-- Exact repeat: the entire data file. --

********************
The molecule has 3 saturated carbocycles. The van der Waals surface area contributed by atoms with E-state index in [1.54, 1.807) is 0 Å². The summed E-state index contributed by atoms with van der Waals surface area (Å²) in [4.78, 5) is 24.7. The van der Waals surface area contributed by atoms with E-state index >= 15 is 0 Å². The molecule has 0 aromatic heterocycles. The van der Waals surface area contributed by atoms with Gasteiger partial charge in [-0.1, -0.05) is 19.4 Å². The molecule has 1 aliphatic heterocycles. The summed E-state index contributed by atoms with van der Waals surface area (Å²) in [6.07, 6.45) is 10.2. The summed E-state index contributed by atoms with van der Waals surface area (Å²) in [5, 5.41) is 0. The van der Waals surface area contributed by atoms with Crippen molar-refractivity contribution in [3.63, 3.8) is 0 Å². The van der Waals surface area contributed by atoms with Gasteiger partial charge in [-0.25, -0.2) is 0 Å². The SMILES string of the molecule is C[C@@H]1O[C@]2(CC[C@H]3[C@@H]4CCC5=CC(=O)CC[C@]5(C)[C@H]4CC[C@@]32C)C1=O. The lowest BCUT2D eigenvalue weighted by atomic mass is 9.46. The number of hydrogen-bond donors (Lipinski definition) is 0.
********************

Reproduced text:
The molecule has 3 saturated carbocycles. The van der Waals surface area contributed by atoms with E-state index in [1.54, 1.807) is 0 Å². The summed E-state index contributed by atoms with van der Waals surface area (Å²) in [4.78, 5) is 24.7. The van der Waals surface area contributed by atoms with E-state index >= 15 is 0 Å². The molecule has 0 aromatic heterocycles. The van der Waals surface area contributed by atoms with Gasteiger partial charge in [-0.1, -0.05) is 19.4 Å². The molecule has 1 aliphatic heterocycles. The summed E-state index contributed by atoms with van der Waals surface area (Å²) in [6.07, 6.45) is 10.2. The summed E-state index contributed by atoms with van der Waals surface area (Å²) in [5, 5.41) is 0. The van der Waals surface area contributed by atoms with Crippen molar-refractivity contribution in [3.63, 3.8) is 0 Å². The van der Waals surface area contributed by atoms with Gasteiger partial charge in [-0.25, -0.2) is 0 Å². The SMILES string of the molecule is C[C@@H]1O[C@]2(CC[C@H]3[C@@H]4CCC5=CC(=O)CC[C@]5(C)[C@H]4CC[C@@]32C)C1=O. The lowest BCUT2D eigenvalue weighted by atomic mass is 9.46. The number of hydrogen-bond donors (Lipinski definition) is 0.